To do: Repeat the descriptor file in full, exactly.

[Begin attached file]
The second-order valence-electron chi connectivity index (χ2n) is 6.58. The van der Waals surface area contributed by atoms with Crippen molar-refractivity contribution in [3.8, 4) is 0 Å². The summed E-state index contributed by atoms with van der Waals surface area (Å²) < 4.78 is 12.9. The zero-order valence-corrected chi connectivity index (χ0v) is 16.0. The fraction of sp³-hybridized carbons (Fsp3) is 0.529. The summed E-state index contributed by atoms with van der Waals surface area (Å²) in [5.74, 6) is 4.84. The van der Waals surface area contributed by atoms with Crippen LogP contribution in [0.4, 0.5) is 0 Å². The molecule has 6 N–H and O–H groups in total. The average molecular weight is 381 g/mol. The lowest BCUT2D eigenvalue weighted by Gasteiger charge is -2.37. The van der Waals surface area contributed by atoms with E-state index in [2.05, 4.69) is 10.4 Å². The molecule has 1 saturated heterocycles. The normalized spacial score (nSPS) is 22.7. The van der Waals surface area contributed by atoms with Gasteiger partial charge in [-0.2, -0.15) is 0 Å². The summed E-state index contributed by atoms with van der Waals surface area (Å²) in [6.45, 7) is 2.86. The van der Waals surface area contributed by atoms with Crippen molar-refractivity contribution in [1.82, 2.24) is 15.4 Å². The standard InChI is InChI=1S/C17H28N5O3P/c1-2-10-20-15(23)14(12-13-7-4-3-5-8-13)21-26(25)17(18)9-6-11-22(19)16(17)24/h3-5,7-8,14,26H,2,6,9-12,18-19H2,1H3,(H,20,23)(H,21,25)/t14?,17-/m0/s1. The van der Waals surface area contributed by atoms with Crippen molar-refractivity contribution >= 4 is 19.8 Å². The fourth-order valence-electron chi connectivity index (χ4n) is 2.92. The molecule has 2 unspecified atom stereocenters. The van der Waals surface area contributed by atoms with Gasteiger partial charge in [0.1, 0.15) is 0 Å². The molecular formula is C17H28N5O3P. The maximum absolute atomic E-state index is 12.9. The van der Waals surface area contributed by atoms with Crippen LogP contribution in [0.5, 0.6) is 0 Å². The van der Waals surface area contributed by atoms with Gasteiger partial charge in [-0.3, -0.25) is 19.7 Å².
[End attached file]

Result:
The second-order valence-electron chi connectivity index (χ2n) is 6.58. The van der Waals surface area contributed by atoms with Crippen molar-refractivity contribution in [3.8, 4) is 0 Å². The summed E-state index contributed by atoms with van der Waals surface area (Å²) < 4.78 is 12.9. The zero-order valence-corrected chi connectivity index (χ0v) is 16.0. The fraction of sp³-hybridized carbons (Fsp3) is 0.529. The summed E-state index contributed by atoms with van der Waals surface area (Å²) in [5.74, 6) is 4.84. The van der Waals surface area contributed by atoms with Crippen LogP contribution in [0.4, 0.5) is 0 Å². The molecule has 6 N–H and O–H groups in total. The average molecular weight is 381 g/mol. The lowest BCUT2D eigenvalue weighted by Gasteiger charge is -2.37. The van der Waals surface area contributed by atoms with E-state index in [2.05, 4.69) is 10.4 Å². The molecule has 1 saturated heterocycles. The normalized spacial score (nSPS) is 22.7. The van der Waals surface area contributed by atoms with Gasteiger partial charge in [-0.2, -0.15) is 0 Å². The summed E-state index contributed by atoms with van der Waals surface area (Å²) in [6.45, 7) is 2.86. The van der Waals surface area contributed by atoms with Crippen molar-refractivity contribution in [1.82, 2.24) is 15.4 Å². The standard InChI is InChI=1S/C17H28N5O3P/c1-2-10-20-15(23)14(12-13-7-4-3-5-8-13)21-26(25)17(18)9-6-11-22(19)16(17)24/h3-5,7-8,14,26H,2,6,9-12,18-19H2,1H3,(H,20,23)(H,21,25)/t14?,17-/m0/s1. The van der Waals surface area contributed by atoms with Crippen molar-refractivity contribution >= 4 is 19.8 Å². The fourth-order valence-electron chi connectivity index (χ4n) is 2.92. The molecule has 2 unspecified atom stereocenters. The van der Waals surface area contributed by atoms with Gasteiger partial charge in [0.1, 0.15) is 0 Å². The molecular formula is C17H28N5O3P. The maximum absolute atomic E-state index is 12.9. The van der Waals surface area contributed by atoms with Crippen LogP contribution in [0.5, 0.6) is 0 Å². The van der Waals surface area contributed by atoms with Gasteiger partial charge in [-0.3, -0.25) is 19.7 Å².